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CA appellate court rules Amazon is responsible for the safety of third-party products it sells, rejecting Amazon’s claim of merely connecting buyers and sellers: Appellate Amazonlazarus Angelestimes

Appellate Amazonlazarus Angelestimes: CA appellate court rules Amazon is responsible for the safety of third-party products it sells, rejecting Amazon’s claim of merely connecting buyers and sellers

A recent Court of Appeals decision in California has ruled that online retailer Amazon.com must take responsibility for ensuring the safety of products sold by third-party vendors and that it is not only a “neutral technology platform” as they have previously claimed. This decision may have ramifications on other similar companies as well such as eBay or Craigslist.

The decision follows an incident in 2013 when the plaintiff, Douglas Soltyski, purchased a hoverboard with a defective battery that presented a fire hazard. Soltyski sued Amazon, who then claimed under the Communications Decency Act that they were not liable for the actions of third-party vendors. However, California’s 2nd District Court of Appeals disagreed, stating that Amazon is “in a position to control [the product] as much as or more than its seller. Its ability to limit and control the product’s ability to cause injury satisfies the traditional requirement of any seller of a defective product.”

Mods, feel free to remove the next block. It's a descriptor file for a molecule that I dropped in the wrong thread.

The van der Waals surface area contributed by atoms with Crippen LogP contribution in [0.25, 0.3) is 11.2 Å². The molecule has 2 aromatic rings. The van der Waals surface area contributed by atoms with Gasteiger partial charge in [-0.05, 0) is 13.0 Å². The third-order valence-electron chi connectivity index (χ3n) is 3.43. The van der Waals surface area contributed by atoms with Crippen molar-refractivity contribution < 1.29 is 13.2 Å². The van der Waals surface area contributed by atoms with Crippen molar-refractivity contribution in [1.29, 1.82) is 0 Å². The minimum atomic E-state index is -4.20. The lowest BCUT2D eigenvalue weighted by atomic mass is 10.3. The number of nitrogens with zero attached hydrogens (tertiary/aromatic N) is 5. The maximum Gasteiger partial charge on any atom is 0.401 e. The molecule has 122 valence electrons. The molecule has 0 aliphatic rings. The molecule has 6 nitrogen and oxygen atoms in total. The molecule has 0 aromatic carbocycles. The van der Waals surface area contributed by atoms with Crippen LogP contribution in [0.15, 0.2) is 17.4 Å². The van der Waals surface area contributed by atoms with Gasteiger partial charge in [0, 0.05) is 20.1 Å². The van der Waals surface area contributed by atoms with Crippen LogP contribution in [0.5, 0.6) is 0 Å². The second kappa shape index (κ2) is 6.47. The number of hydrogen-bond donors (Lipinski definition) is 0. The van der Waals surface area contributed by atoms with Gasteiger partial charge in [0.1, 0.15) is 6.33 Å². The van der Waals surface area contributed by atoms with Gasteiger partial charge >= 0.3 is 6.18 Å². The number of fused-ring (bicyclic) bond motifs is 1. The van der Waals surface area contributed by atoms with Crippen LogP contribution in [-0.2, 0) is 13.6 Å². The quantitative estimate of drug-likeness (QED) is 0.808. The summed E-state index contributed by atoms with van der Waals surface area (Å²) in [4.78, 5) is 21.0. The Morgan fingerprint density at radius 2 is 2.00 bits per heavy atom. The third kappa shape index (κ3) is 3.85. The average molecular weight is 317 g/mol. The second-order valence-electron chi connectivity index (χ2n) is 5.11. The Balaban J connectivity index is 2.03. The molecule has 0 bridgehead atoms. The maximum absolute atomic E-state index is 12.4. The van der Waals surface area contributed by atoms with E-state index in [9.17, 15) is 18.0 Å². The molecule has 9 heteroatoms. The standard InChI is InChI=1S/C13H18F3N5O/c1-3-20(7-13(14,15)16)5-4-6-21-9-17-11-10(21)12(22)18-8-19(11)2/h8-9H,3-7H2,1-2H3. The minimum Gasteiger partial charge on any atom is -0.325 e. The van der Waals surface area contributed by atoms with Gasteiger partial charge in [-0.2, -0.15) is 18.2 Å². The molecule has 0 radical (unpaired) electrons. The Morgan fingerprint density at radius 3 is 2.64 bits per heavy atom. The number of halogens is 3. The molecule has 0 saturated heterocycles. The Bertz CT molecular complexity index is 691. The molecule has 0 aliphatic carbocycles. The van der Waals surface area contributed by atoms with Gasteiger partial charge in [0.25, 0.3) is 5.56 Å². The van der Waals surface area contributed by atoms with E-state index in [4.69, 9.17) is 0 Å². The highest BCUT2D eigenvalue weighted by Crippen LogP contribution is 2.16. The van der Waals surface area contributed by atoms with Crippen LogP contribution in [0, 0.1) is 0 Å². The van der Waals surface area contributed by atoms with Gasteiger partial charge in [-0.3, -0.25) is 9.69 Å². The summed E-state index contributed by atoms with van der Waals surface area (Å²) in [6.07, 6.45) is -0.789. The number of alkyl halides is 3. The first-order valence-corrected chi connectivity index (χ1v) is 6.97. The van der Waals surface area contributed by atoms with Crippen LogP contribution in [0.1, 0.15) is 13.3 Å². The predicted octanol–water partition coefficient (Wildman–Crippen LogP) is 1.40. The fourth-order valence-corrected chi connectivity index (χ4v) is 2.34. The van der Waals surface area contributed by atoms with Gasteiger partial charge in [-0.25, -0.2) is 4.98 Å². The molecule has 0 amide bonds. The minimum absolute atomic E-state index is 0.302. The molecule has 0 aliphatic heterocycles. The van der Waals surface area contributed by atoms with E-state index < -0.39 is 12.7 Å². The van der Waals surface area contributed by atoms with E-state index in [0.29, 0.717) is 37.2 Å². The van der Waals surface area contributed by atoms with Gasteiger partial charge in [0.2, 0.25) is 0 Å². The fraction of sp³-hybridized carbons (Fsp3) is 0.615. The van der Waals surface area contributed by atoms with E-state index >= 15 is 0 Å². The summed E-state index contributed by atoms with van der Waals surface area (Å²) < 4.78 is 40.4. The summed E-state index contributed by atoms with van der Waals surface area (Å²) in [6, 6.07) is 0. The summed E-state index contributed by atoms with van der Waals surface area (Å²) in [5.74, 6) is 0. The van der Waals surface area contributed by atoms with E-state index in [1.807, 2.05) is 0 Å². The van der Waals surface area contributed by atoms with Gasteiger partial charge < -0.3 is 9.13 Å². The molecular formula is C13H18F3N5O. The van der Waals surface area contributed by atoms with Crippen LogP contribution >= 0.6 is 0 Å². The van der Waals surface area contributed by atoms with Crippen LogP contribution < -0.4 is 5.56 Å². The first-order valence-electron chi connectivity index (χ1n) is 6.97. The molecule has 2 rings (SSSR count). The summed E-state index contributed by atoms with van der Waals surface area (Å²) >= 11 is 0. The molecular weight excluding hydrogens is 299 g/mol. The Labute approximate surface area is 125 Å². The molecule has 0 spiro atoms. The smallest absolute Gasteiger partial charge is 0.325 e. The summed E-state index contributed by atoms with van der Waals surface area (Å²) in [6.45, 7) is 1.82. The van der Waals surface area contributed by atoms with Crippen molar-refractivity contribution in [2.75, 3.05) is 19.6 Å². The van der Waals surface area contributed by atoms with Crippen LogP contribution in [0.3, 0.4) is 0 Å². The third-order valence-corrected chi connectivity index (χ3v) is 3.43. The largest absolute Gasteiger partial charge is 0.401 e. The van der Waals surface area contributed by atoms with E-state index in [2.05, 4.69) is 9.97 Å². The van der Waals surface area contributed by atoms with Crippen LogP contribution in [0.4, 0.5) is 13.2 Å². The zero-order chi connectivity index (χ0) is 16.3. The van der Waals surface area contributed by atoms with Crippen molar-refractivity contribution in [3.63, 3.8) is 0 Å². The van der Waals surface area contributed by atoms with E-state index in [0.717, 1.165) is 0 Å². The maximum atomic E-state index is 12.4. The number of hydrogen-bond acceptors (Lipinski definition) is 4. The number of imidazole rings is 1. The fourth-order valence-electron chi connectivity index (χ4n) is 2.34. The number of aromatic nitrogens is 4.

The court reasoned that Amazon is a primary seller of products, not merely a “platform” for connecting buyers and sellers and thus must be responsible for ensuring their safety. The Court also rejected Amazon’s claim that they are a “mere conduit” for third-party vendors. The Court stated:

The decision draws parallels with similar claims brought against companies such as Airbnb, Uber, or eBay. In 2012, a jury found Airbnb responsible for the death of a guest in New York City after it refused to remove his unregistered guests and fined the company $2.8 million. In 2015, the jury in San Francisco found that Uber was also responsible for passenger negligence and fined them $258 million.

In this decision, Amazon also has to decide whether or not to appeal the ruling and if so, how they will defend themselves against such claims.
A similar case against Amazon and other companies in this industry, including eBay, Craigslist and others may take place in the near future.

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